Is sinlessness possible?
I’ve recently run across several individuals who have either claimed sinlessness, or strongly argued that sinlessness (also known as sinless perfection and entire sanctification) is achievable. Even without studying what the Bible says about the possibility of sinlessness, simple observation of people attempting to live the Christian life causes me to seriously doubt the concept. Observation of people who claim sinlessness absolutely reinforces my doubt.
The only person the Bible describes as sinless is Jesus Christ (2 Corinthians 5:21; Hebrews 4:15; 1 Peter 2:22). Every other major character in the Bible is flawed. At times, the Bible seems to go out of its way to point out the sins of significant people in the Bible. One would think that if sinlessness is possible, the Bible would give us an example of someone who achieved it.
And then there are verses such as the following:
“Surely there is not a righteous man on earth who does good and never sins” (Ecclesiastes 7:20).
“…and forgive us our debts, as we also have forgiven our debtors” (Matthew 6:12).
“If we say we have no sin, we deceive ourselves, and the truth is not in us” (1 John 1:8).
I could perhaps dismiss Ecclesiastes 7:20 since it is old covenant. Matthew 6:12, though, is Jesus instructing us how to pray. If Jesus told us to ask God for forgiveness, it would seem we will always need forgiveness. And, in 1 John 1:8, John, when he says “we” and “us,” is referring to himself and other believers. The apostle whom Jesus loved recognized that he was not sinless, and apparently did not even consider the idea that someone to whom he was writing might be sinless.
Some point to Jesus’ instructions to “go and sin no more” in John 5:14 and 8:11 as evidence for the possibility of sinlessness. But there is a difference between what is supposed to be our goal and what the reality of our existence tells us. Of course, sinlessness is supposed to be our goal. In Matthew 5:48 Jesus says, “You therefore must be perfect, as your heavenly Father is perfect.” Sinless perfection is the goal we should all be striving towards.
Until we are glorified in God’s presence in heaven, though, we will still inhabit a sin-infected body. The struggle against our flesh is constant, even for the most mature Christian (Romans 7:15–24). In the Christian life, we should progressively achieve greater and greater victory over sin, but our battle against sin will not end this side of eternity.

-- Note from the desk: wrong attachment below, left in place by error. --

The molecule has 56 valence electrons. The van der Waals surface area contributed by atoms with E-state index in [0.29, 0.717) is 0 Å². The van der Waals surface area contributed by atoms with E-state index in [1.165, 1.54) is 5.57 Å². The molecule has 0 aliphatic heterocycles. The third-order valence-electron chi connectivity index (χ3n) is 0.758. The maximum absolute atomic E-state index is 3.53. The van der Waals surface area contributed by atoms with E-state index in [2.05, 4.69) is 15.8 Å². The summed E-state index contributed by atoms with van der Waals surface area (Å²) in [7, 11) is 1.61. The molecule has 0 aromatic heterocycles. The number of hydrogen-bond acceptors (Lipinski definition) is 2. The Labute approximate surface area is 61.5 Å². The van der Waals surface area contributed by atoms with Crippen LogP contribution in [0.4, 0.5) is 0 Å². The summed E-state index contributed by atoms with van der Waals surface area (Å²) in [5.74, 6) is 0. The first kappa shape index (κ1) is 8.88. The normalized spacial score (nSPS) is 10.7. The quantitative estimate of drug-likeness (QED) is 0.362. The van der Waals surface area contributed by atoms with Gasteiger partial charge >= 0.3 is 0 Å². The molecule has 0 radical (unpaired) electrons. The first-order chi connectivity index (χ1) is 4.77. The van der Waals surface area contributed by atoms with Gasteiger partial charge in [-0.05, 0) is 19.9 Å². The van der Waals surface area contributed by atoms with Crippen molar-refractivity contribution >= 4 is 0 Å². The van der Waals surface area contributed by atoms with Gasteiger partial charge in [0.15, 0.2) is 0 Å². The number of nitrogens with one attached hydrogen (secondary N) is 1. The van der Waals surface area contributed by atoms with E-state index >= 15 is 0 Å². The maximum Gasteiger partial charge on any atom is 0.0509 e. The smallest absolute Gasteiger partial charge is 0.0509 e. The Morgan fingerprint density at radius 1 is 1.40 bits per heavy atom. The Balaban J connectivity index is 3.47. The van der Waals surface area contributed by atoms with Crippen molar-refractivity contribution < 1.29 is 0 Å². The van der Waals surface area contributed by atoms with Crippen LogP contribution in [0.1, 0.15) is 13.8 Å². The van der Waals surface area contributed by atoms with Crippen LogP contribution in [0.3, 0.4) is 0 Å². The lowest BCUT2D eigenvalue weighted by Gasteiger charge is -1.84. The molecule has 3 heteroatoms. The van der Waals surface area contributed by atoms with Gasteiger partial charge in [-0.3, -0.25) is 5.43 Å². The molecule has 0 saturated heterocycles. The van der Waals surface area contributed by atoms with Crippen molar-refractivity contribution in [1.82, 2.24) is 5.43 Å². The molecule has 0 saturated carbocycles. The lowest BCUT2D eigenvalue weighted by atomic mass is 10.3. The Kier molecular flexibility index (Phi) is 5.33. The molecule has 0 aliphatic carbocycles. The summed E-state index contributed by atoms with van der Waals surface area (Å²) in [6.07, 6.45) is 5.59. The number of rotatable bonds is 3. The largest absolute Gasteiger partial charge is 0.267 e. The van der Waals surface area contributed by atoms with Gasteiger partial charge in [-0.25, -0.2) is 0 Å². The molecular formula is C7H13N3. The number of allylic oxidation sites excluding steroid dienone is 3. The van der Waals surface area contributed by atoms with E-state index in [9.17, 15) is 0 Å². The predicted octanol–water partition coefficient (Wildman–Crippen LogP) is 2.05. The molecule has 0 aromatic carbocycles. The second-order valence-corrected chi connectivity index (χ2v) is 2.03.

Some want to hold on to the possibility of sinlessness for a more practical reason. They claim, “If you tell people sinlessness is impossible, they won’t strive for it.” This claim fails for two primary reasons. First, the Bible does not teach that sinlessness is possible, so it doesn’t matter if people would be discouraged at the impossibility. We can’t lie to people in order to motivate them.
Second, we strive for perfection in many aspects of life all the while knowing we will never achieve it. Every athletic team tries to win every game, but only those suffering from delusion truly believe they will always and forever win every game. They try to win every game even though they know it ultimately is not possible. The same is true in the Christian life.
The people in my life whom I would describe as the most spiritually mature would never claim sinlessness. In fact, part of true spiritual maturity is being cognizant of the subtle sins in your life. True progress in the Christian life is honestly and humbly recognizing how much further you must go.
If you think you have arrived at sinlessness, think again. Unless you have arrived in heaven at the feet of Jesus, you still have work to do.
“Beloved, we are God’s children now, and what we will be has not yet appeared; but we know that when He appears we shall be like Him, because we shall see Him as He is.” (1 John 3:2)
S. Michael Houdmann
Is sinlessness possible?